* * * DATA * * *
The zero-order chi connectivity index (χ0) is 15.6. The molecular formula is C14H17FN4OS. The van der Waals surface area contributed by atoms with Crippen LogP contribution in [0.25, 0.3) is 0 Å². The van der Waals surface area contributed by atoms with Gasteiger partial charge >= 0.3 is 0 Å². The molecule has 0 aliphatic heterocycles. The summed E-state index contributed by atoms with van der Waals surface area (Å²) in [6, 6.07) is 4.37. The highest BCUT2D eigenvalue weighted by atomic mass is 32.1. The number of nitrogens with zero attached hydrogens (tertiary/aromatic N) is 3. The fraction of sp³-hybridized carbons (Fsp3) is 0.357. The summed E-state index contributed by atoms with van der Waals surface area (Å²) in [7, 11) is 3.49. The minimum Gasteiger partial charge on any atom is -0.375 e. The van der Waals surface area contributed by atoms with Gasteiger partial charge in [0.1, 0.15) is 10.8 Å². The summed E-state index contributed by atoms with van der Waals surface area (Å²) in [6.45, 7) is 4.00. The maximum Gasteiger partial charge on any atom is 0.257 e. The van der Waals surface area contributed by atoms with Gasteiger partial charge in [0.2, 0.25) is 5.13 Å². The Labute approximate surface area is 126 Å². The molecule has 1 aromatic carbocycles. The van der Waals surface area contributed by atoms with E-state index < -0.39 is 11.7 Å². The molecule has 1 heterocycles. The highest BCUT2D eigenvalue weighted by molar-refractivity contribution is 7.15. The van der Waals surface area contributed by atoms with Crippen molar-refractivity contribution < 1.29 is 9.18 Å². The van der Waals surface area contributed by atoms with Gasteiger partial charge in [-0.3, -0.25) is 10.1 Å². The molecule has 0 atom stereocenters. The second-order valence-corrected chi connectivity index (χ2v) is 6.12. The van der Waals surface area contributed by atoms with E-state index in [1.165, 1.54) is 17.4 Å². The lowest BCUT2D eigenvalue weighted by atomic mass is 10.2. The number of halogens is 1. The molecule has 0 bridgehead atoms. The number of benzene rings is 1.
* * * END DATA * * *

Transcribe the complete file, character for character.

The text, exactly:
The zero-order chi connectivity index (χ0) is 15.6. The molecular formula is C14H17FN4OS. The van der Waals surface area contributed by atoms with Crippen LogP contribution in [0.25, 0.3) is 0 Å². The van der Waals surface area contributed by atoms with Gasteiger partial charge >= 0.3 is 0 Å². The molecule has 0 aliphatic heterocycles. The summed E-state index contributed by atoms with van der Waals surface area (Å²) in [6, 6.07) is 4.37. The highest BCUT2D eigenvalue weighted by atomic mass is 32.1. The number of nitrogens with zero attached hydrogens (tertiary/aromatic N) is 3. The fraction of sp³-hybridized carbons (Fsp3) is 0.357. The summed E-state index contributed by atoms with van der Waals surface area (Å²) in [7, 11) is 3.49. The minimum Gasteiger partial charge on any atom is -0.375 e. The van der Waals surface area contributed by atoms with Gasteiger partial charge in [0.1, 0.15) is 10.8 Å². The summed E-state index contributed by atoms with van der Waals surface area (Å²) in [6.45, 7) is 4.00. The maximum Gasteiger partial charge on any atom is 0.257 e. The van der Waals surface area contributed by atoms with Gasteiger partial charge in [0.2, 0.25) is 5.13 Å². The Labute approximate surface area is 126 Å². The molecule has 1 aromatic carbocycles. The van der Waals surface area contributed by atoms with E-state index < -0.39 is 11.7 Å². The molecule has 1 heterocycles. The highest BCUT2D eigenvalue weighted by molar-refractivity contribution is 7.15. The van der Waals surface area contributed by atoms with Crippen molar-refractivity contribution < 1.29 is 9.18 Å². The van der Waals surface area contributed by atoms with Gasteiger partial charge in [-0.3, -0.25) is 10.1 Å². The molecule has 0 atom stereocenters. The second-order valence-corrected chi connectivity index (χ2v) is 6.12. The van der Waals surface area contributed by atoms with E-state index in [1.165, 1.54) is 17.4 Å². The lowest BCUT2D eigenvalue weighted by atomic mass is 10.2. The number of halogens is 1. The molecule has 0 bridgehead atoms. The number of benzene rings is 1.